Arthur didn't always harbor writerly ambitions. Born into a modest Irish family in Edinburgh in 1859, Arthur's uncle and grandfather were celebrated caricaturists. Arthur's father Charles, however, was a self-doubting man, prone to frequent bouts of drunkenness. While Charles was an uninspiring figure, his wife, Mary, ran the affairs at home capably. It was her dogged approach to ensuring a better life for her son that brought about a radical departure in Arthur's education vis-à-vis his less-than-salutary home environment. He attended a leading Roman Catholic boarding school, the tony Stonyhurst, before studying medicine at Edinburgh University. Lycett draws a frank portrait of Arthur's childhood, relating incidents of his father's drunkenness and Arthur's lonely jottings in school. Given the kind of personality he inhabited as a boy, it is little wonder that Arthur devoted himself to a life of contemplation when he came into his own.
He trained to be a physician and practiced for a while in Southsea. But his practice, whatever little it was, never brought him professional satisfaction. So, even as he awaited patients, his mind began to shape up the image of a detective who would be well-versed in the tricks of the medical trade. Little wonder then that Holmes is one of the few sleuths in literature who is equally at home with venoms and chemicals as he is with guns and revolvers. Arthur, even as he still continued his practice, began submitting his stories to journals. Soon his work was being published, so much so that after a while, it became financially feasible for him to contemplate a life devoid of medicine. By the late 1880s, Arthur had established his name as a respectable wordsmith, and thus, Sherlock Holmes was born. While Arthur modeled the sleuth on himself, there were notable aspects in Holmes' personality that differed from his own. Psychologically, a creation famous for his restrained, self-assured masculinity must have provided succor to a man with a deeply troubled childhood.
Arthur's unfortunate marital situation is tackled with grace by Lycett. Married to the sister of a patient, Arthur never experienced bliss with Louise Hawkins. In 1893, Louise contracted tuberculosis and was mostly bed-ridden for the remainder of her life. Other accounts of this marriage have tended to be sympathetic with Arthur, especially in his treatment of his wife. Lycett, however, is unwilling to give him the benefit of the doubt. Even as he narrates Arthur's growing closeness with Jean Leckie, an attractive young woman he met in 1897, Lycett is loath to indicate, like others have done, that Arthur was committed to his wife during her protracted illness. This is made all the more apparent in the quick marriage between him and Jean that ensued shortly after Louise's death. The affair must have been especially troublesome for a man who liked to think of himself as an upright British gentleman. Perhaps it was a need to reclaim his honor that forced Arthur to champion various causes with a missionary zeal in the aftermath of Louise's death. Prominent among them was the George Edalji case, the story of the injustice perpetrated on a half-Indian solicitor and fictionalized in Julian Barnes' Arthur and George.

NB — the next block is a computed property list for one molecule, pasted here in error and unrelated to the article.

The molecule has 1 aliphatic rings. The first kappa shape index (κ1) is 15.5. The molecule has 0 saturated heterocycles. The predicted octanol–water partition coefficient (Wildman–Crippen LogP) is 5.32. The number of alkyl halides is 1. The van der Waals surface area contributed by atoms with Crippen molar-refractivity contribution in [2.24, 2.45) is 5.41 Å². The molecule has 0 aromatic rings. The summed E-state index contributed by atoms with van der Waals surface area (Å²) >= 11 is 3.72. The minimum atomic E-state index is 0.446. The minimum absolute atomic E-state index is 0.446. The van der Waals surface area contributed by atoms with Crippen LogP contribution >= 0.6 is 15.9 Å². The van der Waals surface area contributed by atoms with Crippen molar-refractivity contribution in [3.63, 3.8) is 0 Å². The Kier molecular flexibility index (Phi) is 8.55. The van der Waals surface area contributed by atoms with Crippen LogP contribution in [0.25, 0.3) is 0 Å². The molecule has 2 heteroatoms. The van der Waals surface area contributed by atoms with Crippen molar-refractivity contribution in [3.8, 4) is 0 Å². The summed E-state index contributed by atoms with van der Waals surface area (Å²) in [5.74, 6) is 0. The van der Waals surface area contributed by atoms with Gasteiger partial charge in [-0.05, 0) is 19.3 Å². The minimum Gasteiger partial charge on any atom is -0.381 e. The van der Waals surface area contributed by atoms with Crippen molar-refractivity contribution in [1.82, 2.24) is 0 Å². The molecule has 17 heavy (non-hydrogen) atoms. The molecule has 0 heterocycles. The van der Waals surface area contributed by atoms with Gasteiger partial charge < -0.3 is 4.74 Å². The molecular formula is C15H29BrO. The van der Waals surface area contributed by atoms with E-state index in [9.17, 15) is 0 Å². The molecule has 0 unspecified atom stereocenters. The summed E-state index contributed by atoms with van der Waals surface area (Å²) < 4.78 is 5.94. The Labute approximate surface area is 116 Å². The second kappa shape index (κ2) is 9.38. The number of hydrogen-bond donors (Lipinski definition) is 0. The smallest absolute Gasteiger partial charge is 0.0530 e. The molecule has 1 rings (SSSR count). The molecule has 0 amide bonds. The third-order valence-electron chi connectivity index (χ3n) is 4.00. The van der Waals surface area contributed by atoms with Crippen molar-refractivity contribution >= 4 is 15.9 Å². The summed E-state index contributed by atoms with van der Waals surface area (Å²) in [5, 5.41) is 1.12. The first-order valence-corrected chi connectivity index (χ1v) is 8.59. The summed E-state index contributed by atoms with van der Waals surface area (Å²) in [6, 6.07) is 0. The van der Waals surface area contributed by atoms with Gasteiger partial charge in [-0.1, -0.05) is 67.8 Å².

Then the First World War intervened. It resulted in grave personal losses for Arthur—the death of his beloved son, Kingsley, and brother, Innes, both of who had bravely participated in the war deeply shook him. To tide over the crisis, Arthur took to spiritualism, a belief that the spirits of the dead can be contacted via mediums. The paradox of a rationalist writer giving in to a belief in séances and table-rapping was, in no small measure, detrimental to Arthur's literary reputation, but like in other things, Arthur was resolute in his beliefs. Indeed, he advocated a scientific basis for the possibility of communing with the dead. Andrew Lycett's book is a fascinating study of a man who brought every bit of his vast humanity to bear upon his exploration of life and matters thereafter.